Pandemic

Phoenix expands COVID-19 testing, vaccines

More funding for community health efforts

A woman participates at an Equality Health Foundation community pop-up event, which offers COVID-19 testing and vaccines to underserved communities throughout Phoenix.
A woman participates at an Equality Health Foundation community pop-up event, which offers COVID-19 testing and vaccines to underserved communities throughout Phoenix.
Courtesy of Equality Health Foundation
Posted

It’s getting harder to reach people who have not yet received a COVID-19 vaccine or don’t know where to get a free test.

The city of Phoenix is committed to fixing that.

The Phoenix City Council approved on July 1 additional funding and agreements with local community health providers and labs to provide more vaccination and testing opportunities in underserved ZIP codes with more hesitancy and even more risk of COVID-19 exposure. The funding comes from the federal American Rescue Plan Act and will not exceed $2.5 million.

The Equality Health Foundation has been partnered with the city since the start of the pandemic and is one organization that will benefit from this additional funding and an extended contract.

This effort goes hand in hand with Equality Health’s mission to break down medical barriers for all Phoenicians, according to foundation President Tomás León.

“When we saw what was happening with this pandemic and communities of color, we knew that it was going to disproportionately impact populations that were already experiencing disparities in health and access to resources to support them,” he said. “That’s what was happening when we looked at the testing, there were not enough testing sites and opportunities in underserved communities of color. A couple of months ago we started addressing disparities in access to COVID-19 vaccines that we felt were emerging in terms of neighborhoods that have been overexposed and low vaccine participation.”

While León said he’s seen a marked improvement since the city and community health organizations got involved, the road ahead will be tough. Vaccine hesitancy and government mistrust is high in many communities of color, and those who want the vaccine have likely already had it.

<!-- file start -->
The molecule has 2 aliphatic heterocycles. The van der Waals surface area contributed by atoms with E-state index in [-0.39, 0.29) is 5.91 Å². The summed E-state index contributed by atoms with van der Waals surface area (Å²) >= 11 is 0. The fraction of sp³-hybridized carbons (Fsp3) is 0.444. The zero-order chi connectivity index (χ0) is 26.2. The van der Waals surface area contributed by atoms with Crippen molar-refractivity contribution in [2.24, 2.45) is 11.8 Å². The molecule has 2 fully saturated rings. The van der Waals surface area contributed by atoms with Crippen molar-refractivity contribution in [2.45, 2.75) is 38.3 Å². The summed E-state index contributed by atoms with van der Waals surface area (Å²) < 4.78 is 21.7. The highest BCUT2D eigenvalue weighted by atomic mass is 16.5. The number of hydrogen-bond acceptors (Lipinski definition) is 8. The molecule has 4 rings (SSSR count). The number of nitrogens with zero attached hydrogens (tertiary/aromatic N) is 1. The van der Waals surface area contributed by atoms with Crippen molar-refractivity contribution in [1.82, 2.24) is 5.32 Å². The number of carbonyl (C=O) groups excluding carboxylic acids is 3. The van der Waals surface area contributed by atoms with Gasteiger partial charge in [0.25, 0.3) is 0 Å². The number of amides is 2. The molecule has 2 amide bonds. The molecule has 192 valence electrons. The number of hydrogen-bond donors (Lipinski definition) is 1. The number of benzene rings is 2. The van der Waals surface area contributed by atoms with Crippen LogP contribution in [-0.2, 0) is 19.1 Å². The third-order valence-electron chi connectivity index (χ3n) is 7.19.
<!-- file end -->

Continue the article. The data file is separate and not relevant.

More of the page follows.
“This is where the really hard work begins to try to reach the 30% to 40% of the people that still need accurate, trusted information from influencers who they trust, continue to educate them on why it’s important to get a vaccine, and to provide them with information on the facts, the risks and the benefits,” he said.

While the vaccine is widely available to those who want it, the city and its roster of health providers say testing continues to be integral to eradicating the coronavirus.

“Prevention, vaccines — that’s how we’re gonna get to communitywide immunity,” said León. “So testing becomes even more important now. While we’re trying to get everyone that wants a vaccine to get the vaccine, we need to continue to gauge the spread of the virus. That Delta variant is going to put a lot of these communities that are under-vaccinated at risk.”

Sonora Quest Laboratories, one of the city’s testing partners, echoed his statements and applauded a commitment to testing as case numbers remain high. Sonora Quest has performed nearly 3 million tests in Arizona as of July 1.

“As variants continue to grow and an estimated two-thirds of people infected show no symptoms, testing is more important than ever,” according to Christina Noble, Sonora Quest’s chief growth officer. “Case numbers remain high, and providers still need to identify individuals who have contracted the virus so they can receive proper treatment and care.”

“Many experts believe that COVID is unlikely to ever disappear completely,” she continued. “Even if the virus continues to spread only at low levels, it will be important to keep tabs on it — it is important to public health.”

Lawanda Mann, managing owner of Family Tree Healthcare in Phoenix, agreed testing should take precedence as the virus spreads and vaccine participation halts.

“People get relaxed, they don’t wash their hands they stop social distancing they stop wearing masks, the governor lifted all these bans,” she said. “Guess what, guys? There’s a new strain out there. People are still getting it.”

Mann, who is a nurse practitioner, noted that those who have been vaccinated can still contract COVID-19 and shouldn’t be lulled into “a false sense of security.”

Mann started Family Tree nearly four years ago to provide medical services to underserved zip codes in Phoenix, and began offering free COVID tests early in the pandemic. She said the building constantly had a line wrapped around it before the health care organization began participating in community pop-up events. Mann and her small team can also go out to test or administer vaccines for 10 or more people together.

“[The city has] worked really hard and they’ve been very diligent in trying to get testing and vaccines into not only the communities of color but lower socioeconomic communities,” she said. “They have provided us all the tools they need and just kind of given us the green light to do what we were doing on our own for free.”

While this is a good start, Mann said there’s a lot more work to be done in reaching underserved communities.

“I think there’s always more that can be done,” she said. “I think you have to start somewhere.”

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